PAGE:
Don Coscarelli was clearly overwhelmed to be among the MASTERS OF HORROR directors assembled for the 23rd Turin Film Festival in Northern Italy, where seven episodes played back to back last week. “It’s only now that I’ve seen them one after another that I can appreciate producer Mick Garris’ overall vision,” says the PHANTASM/BUBBA HO-TEP cult director. “What struck me about the series is its sheer diversity. There’s usually an overall guiding force in most anthology series, but not here. There is no connection whatsoever. Mick promised us total freedom, and that’s exactly what we got, despite our early cynicism.”
Coscarelli was a last-minute addition to the Turin program of Joe Dante, Mick Garris, Dario Argento and John Landis; Tobe Hooper’s advertised appearance had to be axed after he contracted an ear infection and was told it would be unwise to travel. John Carpenter was a no-show too. Both directors’ episodes screened, though, with Carpenter’s snuff-movie shocker CIGARETTE BURNS getting the greatest audience response—especially the moment when horror icon Udo Kier threads his own intestines through a film projector.
Coscarelli’s artful INCIDENT ON AND OFF A MOUNTAIN ROAD (pictured) was shown in its original U.S. cut, which kicked off the series on Showtime in America. However, it will be seen with additional footage in every other market, as he explains: “My episode came in short at 52 minutes. It was an exhaustingly hard one to make, because of the night shoots and because it required much running, chasing, jumping and fighting. I noted with interest that the later episodes relied a lot more on dialogue between two characters in room. I accepted the baptism of fire as more of a challenge, especially when I kept hearing about how gory Dario’s JENIFER was. That was the only pressure I felt. I didn’t feel any over my show airing first, because I liked it and knew it would be appreciated.”
And as such, Showtime accepted it. “But then someone in the office forgot they had outstanding foreign contracts that stipulated a 58-minute running time, especially Japan. So they told me I had to go back and shoot extra scenes. I tried to resist that—it had already aired and gotten good reviews. They were clear, though: either I shot it or someone else would. Two weeks ago, I went back and shot two extra scenes in one day. They both turned out well, but now I have the challenge of deciding whether the new international version should be the official one.”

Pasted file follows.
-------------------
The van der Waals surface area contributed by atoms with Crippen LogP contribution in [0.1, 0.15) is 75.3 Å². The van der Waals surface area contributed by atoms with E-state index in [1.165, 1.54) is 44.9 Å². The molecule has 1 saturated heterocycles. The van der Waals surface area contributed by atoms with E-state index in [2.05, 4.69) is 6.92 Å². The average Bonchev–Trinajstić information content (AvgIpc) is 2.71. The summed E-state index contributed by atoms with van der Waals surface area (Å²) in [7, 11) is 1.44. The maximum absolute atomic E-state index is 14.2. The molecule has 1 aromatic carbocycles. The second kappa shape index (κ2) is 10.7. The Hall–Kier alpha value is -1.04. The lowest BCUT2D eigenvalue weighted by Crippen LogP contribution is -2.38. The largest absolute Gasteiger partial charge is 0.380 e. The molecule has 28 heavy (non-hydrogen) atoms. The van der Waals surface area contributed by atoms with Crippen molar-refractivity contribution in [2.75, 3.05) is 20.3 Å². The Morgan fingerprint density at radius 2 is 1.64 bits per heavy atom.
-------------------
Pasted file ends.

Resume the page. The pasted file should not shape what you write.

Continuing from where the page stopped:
He describes the new sequences: “One is very simple, with Moonface [John De Santis]. During the scene where Ellen [Bree Turner] and Buddy [Angus Scrimm] first start talking in the basement, I added Moonface dragging a corpse out of the house, hammering it onto a cross and finally hoisting it up. Graphically it’s interesting, and it raises the concept of him hearing the voices of the dead, the reason he’s constantly shushing her up.
“The other scene I’m a little worried about, because it might push Ellen’s character too far into insanity. It comes right after we find her husband Bruce [Ethan Embry] dead in the car trunk. We flash back to the rape and how she murders him, and then we cut to the basement where she’s going to drill out his eyes. But before she does that, she retrieves her cell phone and calls her mother. It seems bizarre, and Bree plays it so strangely. ‘Hi mom, I saw you called, but my phone hasn’t been working tonight. I’m a little tired. I’ll come to visit soon, but I’ll be alone because Bruce will be off on one of his excursions. But I’m finally understanding him…’ The scene ends with her saying she’s got to go because she has some cleaning up to do. Then she drills his eyes out. Not in close-up, because we still couldn’t afford the $8,000 for a dummy head. I think the lines are clever; they might be too over-the-top, I’m not sure, but it plays well, even though it might make her seem far crazier than I wanted. It goes against my main reason for doing Joe Lansdale’s short story in the first place: The audience thinking Ellen is a damsel in distress, but the truth is that Moonface will get the worst part of the deal.”
Coscarelli is happy to join the so-far shortlisted Eli Roth, Guillermo del Toro and Rob Zombie for the second season of MASTERS OF HORROR—as long as the planned sequel BUBBA NOSFERATU doesn’t get in the way. “The goal is to have more of the young Elvis—because Bruce Campbell loves playing that age with his Memphis Mafia—and NOSFERATU will provide lots of opportunities for them getting into mischief. And there’s nothing better than seeing a legendary actor play with a prosthetic!”